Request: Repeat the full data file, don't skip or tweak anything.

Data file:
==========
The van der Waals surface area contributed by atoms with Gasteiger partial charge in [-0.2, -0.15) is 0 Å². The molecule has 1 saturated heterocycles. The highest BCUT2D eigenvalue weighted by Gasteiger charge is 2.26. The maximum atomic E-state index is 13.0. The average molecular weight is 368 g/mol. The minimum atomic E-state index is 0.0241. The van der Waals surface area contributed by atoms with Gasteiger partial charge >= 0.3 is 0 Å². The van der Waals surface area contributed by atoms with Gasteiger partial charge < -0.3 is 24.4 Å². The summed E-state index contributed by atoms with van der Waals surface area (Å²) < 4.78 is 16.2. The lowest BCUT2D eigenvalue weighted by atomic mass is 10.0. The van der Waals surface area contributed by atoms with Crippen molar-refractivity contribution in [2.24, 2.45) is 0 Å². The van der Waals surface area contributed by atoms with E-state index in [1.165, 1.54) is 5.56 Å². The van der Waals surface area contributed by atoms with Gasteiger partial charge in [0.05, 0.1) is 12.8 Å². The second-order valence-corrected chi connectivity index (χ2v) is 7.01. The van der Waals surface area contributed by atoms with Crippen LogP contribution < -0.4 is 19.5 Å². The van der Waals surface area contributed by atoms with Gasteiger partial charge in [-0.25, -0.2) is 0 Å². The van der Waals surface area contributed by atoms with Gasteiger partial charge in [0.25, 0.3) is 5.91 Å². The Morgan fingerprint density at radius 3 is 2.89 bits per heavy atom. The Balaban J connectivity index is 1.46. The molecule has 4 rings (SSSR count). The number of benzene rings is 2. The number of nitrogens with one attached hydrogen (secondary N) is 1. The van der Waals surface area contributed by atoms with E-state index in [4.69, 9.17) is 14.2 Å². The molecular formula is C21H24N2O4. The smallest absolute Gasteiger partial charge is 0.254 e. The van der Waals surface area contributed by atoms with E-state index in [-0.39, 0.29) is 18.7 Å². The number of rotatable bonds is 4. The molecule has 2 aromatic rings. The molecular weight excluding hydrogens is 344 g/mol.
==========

The van der Waals surface area contributed by atoms with Gasteiger partial charge in [-0.2, -0.15) is 0 Å². The molecule has 1 saturated heterocycles. The highest BCUT2D eigenvalue weighted by Gasteiger charge is 2.26. The maximum atomic E-state index is 13.0. The average molecular weight is 368 g/mol. The minimum atomic E-state index is 0.0241. The van der Waals surface area contributed by atoms with Gasteiger partial charge >= 0.3 is 0 Å². The van der Waals surface area contributed by atoms with Gasteiger partial charge < -0.3 is 24.4 Å². The summed E-state index contributed by atoms with van der Waals surface area (Å²) < 4.78 is 16.2. The lowest BCUT2D eigenvalue weighted by atomic mass is 10.0. The van der Waals surface area contributed by atoms with Crippen molar-refractivity contribution in [2.24, 2.45) is 0 Å². The van der Waals surface area contributed by atoms with E-state index in [1.165, 1.54) is 5.56 Å². The van der Waals surface area contributed by atoms with Gasteiger partial charge in [0.05, 0.1) is 12.8 Å². The second-order valence-corrected chi connectivity index (χ2v) is 7.01. The van der Waals surface area contributed by atoms with Crippen LogP contribution < -0.4 is 19.5 Å². The van der Waals surface area contributed by atoms with Gasteiger partial charge in [-0.25, -0.2) is 0 Å². The van der Waals surface area contributed by atoms with Gasteiger partial charge in [0.25, 0.3) is 5.91 Å². The Morgan fingerprint density at radius 3 is 2.89 bits per heavy atom. The Balaban J connectivity index is 1.46. The molecule has 4 rings (SSSR count). The number of benzene rings is 2. The number of nitrogens with one attached hydrogen (secondary N) is 1. The van der Waals surface area contributed by atoms with E-state index in [4.69, 9.17) is 14.2 Å². The molecular formula is C21H24N2O4. The smallest absolute Gasteiger partial charge is 0.254 e. The van der Waals surface area contributed by atoms with E-state index in [-0.39, 0.29) is 18.7 Å². The number of rotatable bonds is 4. The molecule has 2 aromatic rings. The molecular weight excluding hydrogens is 344 g/mol.